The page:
8. The method as set forth in claim 6 including the step of producing two electrical signals each time one of said series of magnets moves past a switch, one when the switch closes and one when it opens.
9. A liquid level indicator for use with a liquid-containing vessel, comprising a magnetically operable switch adapted to be fixed at a predetermined location with respect to a vessel for containing liquid and adapted to form a part of an electric circuit whereby actuation of the switch will produce an electrical signal, a float adapted to be located within a liquid-containing vessel, movable with a change of liquid level past said switch, means to guide said float along a vertical path closely adjacent to said switch, and a plurality of similar switch-actuating magnets secured to and carried by the float for movement relative to said switch, said magnets being arranged one above another with surfaces that form magnetic pole portions aligned vertically and with like poles of each successive magnet adjacent, and of sufficient magnetic strength to actuate said switch when moved therepast.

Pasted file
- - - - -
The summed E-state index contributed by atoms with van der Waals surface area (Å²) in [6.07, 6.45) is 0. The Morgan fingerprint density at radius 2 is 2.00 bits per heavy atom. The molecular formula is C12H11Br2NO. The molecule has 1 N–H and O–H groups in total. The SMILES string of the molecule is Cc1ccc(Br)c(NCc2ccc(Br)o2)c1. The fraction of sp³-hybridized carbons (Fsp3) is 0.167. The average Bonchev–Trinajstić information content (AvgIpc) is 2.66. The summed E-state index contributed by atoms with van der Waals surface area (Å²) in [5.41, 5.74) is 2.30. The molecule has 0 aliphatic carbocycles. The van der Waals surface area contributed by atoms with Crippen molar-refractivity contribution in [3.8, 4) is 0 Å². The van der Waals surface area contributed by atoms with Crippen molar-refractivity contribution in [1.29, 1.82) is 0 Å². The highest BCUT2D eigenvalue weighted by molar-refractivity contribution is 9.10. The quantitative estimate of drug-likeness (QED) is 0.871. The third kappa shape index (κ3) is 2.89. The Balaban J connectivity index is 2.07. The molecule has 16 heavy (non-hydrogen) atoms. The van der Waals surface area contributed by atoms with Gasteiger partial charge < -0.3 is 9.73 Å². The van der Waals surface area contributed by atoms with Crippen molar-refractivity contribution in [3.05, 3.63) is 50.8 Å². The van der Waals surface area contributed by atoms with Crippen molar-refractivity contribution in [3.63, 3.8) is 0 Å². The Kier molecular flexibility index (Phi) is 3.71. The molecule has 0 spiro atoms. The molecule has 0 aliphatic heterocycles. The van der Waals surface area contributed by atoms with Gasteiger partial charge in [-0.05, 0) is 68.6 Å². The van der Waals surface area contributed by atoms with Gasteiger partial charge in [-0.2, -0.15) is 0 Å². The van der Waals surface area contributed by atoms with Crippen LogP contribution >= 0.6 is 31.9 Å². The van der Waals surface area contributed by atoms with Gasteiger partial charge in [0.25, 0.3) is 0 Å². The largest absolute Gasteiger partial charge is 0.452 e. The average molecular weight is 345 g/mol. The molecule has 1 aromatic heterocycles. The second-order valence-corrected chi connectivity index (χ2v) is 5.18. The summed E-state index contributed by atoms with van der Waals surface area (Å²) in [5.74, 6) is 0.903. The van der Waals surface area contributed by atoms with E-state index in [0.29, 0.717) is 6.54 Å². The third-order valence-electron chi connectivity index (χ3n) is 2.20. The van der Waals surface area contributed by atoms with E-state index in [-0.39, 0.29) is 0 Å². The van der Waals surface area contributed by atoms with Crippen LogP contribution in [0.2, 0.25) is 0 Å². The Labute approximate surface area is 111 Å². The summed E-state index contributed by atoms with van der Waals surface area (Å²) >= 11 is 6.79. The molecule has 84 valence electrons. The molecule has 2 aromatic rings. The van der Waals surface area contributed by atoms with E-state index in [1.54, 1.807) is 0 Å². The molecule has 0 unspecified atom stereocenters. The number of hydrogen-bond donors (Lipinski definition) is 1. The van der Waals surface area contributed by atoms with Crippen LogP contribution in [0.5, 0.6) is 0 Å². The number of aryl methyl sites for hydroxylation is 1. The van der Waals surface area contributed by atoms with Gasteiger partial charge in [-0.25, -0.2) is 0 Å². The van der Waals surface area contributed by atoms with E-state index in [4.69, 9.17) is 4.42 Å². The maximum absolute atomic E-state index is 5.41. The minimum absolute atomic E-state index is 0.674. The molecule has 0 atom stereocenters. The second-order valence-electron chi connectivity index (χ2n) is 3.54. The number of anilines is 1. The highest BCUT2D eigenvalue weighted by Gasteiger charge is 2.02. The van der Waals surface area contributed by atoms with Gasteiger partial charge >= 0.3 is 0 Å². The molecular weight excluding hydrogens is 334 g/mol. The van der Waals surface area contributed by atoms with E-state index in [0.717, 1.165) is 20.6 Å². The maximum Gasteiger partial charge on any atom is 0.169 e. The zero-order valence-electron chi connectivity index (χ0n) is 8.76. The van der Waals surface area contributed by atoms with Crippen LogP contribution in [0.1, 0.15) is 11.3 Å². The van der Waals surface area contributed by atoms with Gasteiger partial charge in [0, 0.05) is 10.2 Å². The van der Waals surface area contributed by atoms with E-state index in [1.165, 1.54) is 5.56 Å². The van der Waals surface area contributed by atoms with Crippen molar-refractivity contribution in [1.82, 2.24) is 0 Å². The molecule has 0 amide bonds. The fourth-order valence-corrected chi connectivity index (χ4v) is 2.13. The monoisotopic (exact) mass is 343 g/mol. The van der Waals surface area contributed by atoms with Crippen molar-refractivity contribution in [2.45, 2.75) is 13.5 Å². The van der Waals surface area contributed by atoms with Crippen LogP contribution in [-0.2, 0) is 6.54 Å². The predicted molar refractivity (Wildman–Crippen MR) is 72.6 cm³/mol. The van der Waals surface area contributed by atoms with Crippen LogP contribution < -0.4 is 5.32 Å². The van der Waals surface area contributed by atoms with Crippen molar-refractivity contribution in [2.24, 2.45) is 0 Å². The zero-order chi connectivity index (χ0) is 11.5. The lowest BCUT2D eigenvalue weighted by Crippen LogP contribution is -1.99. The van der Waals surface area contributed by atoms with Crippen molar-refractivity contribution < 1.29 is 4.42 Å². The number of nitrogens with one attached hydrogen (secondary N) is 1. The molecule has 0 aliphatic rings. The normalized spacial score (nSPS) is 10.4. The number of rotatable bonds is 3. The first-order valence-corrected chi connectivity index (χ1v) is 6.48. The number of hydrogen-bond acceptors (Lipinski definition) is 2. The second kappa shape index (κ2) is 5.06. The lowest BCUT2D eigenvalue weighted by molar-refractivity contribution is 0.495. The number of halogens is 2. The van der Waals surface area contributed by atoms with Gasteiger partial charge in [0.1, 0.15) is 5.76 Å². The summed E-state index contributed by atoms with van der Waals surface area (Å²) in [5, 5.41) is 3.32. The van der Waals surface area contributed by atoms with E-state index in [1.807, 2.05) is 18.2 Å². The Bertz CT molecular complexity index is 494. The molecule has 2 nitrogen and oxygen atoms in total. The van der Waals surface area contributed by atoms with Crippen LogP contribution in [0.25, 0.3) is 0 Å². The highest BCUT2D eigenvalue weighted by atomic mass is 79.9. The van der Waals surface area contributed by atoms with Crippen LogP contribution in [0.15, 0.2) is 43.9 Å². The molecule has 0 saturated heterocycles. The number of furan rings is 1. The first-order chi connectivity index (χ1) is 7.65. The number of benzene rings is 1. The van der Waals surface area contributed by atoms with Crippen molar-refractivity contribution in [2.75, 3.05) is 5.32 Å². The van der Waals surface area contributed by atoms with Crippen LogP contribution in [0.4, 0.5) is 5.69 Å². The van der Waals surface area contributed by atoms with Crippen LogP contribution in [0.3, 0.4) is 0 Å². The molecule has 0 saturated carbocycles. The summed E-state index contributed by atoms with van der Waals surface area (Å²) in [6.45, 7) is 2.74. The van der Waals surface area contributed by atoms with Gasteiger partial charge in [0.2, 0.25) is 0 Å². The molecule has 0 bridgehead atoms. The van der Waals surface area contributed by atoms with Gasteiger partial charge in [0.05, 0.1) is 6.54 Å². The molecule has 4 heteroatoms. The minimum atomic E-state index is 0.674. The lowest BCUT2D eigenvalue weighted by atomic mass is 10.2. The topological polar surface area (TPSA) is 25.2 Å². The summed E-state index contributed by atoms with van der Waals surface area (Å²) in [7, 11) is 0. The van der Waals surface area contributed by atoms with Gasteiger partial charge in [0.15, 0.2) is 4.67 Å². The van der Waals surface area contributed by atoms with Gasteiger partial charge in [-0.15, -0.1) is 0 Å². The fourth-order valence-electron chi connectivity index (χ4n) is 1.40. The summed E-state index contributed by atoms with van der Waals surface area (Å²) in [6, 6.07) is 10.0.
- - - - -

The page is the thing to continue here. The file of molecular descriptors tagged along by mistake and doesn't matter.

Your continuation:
10. A liquid level indicator as set forth in claim 9 including a second magnetically operable switch spaced a predetermined vertical distance from said first-mentioned magnetically operable switch along the path of said float provided by said guide means, said second switch being of identical construction to the first-mentioned switch and spaced therefrom such that the distance between corresponding parts of the successive switches along said path is equal to the height of the arrangement of said magnets.